HIV / AIDS Prevention: A Model for Educating the Inpatient, Psychiatric Population


Frederic B. Tate, Rh. D., LPC, and Dan A. Longo, Ph.D.
Eastern State Hospital

    Submitted: September 1, 1999  
Dr.s Tate and Longo are psychologists in the Psychosocial Program at Eastern State Hospital in Williamsburg, Virginia. Eastern State is the oldest, public hospital in the nation. Both have worked in the field of HIV/AIDS since 1982.
Author's Note - Reprints and correspondence concerning this article should be addressed to the first author:
Dr. Frederic B. Tate, Psychologist
Building 26
Eastern State Hospital
P.O. Box 8791
Williamsburg, VA 23187-8791

Phone: 757-253-5538
Fax: 757-253-4318


    Scientific and medical research in the field of HIV/AIDS prevention has recently moved closer to finding a vaccine and a cure. Behavior change, however, is currently the only available means to decrease new cases of HIV, and the proper use of condoms is the most effective preventative measure for people with severe and persistent psychiatric disabilities who are sexually active. It is now well-documented that educating this population about safer-sex practices can reduce their risk of getting HIV/AIDS and other sexually transmitted diseases (STDs). The following article is a brief review of a model used to educate clients in an inpatient, state psychiatric hospital. Strategies that focus on developing behavioral skills are outlined.  
    There have been many dramatic advances in fighting HIV/AIDS, offering those infected with, and affected by this disease, numerous reasons to be optimistic. These advances are, in part, secondary to the increased understanding of the pathogenesis of HIV, new medications, as well as the ability to more accurately measure viral load. However, the relatively new protease inhibitors, for example, do not work for everyone and due to the costs (often as high as $15,000 per year), are often out of reach for many clients. Despite all the progress made, there is still an AIDS-related death in this country every 15 minutes. The one facet of the epidemic that has remained unchanged over the years is that behavioral change is the paramount method of prevention.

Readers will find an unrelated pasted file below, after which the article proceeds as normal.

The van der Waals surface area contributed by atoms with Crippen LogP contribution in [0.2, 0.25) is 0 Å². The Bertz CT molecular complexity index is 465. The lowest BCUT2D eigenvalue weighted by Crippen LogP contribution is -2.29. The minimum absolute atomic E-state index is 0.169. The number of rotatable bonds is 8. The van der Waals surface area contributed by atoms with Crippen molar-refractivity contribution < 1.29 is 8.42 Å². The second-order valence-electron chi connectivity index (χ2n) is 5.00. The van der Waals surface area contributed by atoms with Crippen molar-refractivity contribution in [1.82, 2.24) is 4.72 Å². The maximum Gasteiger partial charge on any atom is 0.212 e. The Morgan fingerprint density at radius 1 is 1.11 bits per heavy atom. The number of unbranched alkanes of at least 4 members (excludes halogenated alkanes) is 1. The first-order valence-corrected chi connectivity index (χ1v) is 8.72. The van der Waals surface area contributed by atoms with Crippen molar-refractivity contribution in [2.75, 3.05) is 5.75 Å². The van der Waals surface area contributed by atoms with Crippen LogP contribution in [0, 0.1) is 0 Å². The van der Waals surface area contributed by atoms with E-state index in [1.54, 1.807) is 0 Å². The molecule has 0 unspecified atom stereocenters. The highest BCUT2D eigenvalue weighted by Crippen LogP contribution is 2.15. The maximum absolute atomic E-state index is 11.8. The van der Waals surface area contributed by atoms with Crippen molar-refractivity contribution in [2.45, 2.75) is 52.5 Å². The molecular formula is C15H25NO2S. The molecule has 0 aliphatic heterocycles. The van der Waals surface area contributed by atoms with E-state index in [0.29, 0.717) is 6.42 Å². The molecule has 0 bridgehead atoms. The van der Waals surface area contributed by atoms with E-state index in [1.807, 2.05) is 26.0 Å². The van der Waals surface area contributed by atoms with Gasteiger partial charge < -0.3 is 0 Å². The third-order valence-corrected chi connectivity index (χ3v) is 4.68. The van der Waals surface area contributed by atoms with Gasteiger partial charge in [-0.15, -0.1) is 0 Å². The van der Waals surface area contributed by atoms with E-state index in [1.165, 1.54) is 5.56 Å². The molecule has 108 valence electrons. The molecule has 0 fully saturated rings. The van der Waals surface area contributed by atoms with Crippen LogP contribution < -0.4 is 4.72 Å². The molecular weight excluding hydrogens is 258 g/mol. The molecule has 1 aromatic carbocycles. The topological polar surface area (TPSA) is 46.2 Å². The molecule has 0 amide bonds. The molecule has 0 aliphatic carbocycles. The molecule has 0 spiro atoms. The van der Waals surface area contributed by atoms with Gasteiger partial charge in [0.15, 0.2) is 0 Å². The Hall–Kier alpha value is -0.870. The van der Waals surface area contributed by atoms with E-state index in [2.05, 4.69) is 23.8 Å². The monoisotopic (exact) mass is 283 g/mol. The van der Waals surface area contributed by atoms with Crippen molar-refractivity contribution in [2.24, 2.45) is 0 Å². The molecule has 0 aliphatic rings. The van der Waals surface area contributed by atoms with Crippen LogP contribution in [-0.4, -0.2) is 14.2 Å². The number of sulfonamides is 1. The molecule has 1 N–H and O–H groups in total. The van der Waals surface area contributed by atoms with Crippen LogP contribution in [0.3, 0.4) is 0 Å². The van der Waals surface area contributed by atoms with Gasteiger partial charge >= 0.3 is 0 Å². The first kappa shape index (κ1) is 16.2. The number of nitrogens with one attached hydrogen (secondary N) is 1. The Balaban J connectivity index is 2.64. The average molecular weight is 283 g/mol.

Research indicates that HIV/AIDS does pose a more substantial risk to clients in psychiatric hospitals than it does to the general population. Goodman (1991)1 reported an infection rate in three inpatient, psychiatric hospitals in New York City that was double the rate in the general population of that same city. Clients with certain diagnoses also appear to be more vulnerable to HIV/AIDS. Cournos et al (1990)2 found that the clients at greatest risk are those diagnosed with a mood disorder (manic type), and those holding a dual diagnosis of substance abuse. Manic clients may experience sexual interactions that are frequent and indiscriminate, and often use poor judgment leading to an imprudent and uncharacteristic involvement in many activities, including sex. As with the general population, psychiatric clients who abuse or are addicted to intravenous (IV) drugs, are at a high risk for HIV/AIDS (Stall et al, 1986)3. Many individuals who use IV drugs rarely carry their own needles, and few have been taught how to properly clean a needle or syringe prior to sharing them. Though other countries have repeatedly demonstrated that needle exchange programs significantly decrease incidents of AIDS and hepatitis, there are currently few such programs in this country due to the political sensitivity of the issue. Studies also indicate that clients diagnosed with both a clinical syndrome and a personality disorder are at a higher risk for HIV infection than those with a clinical syndrome alone (Kalichman et al, 1996)4.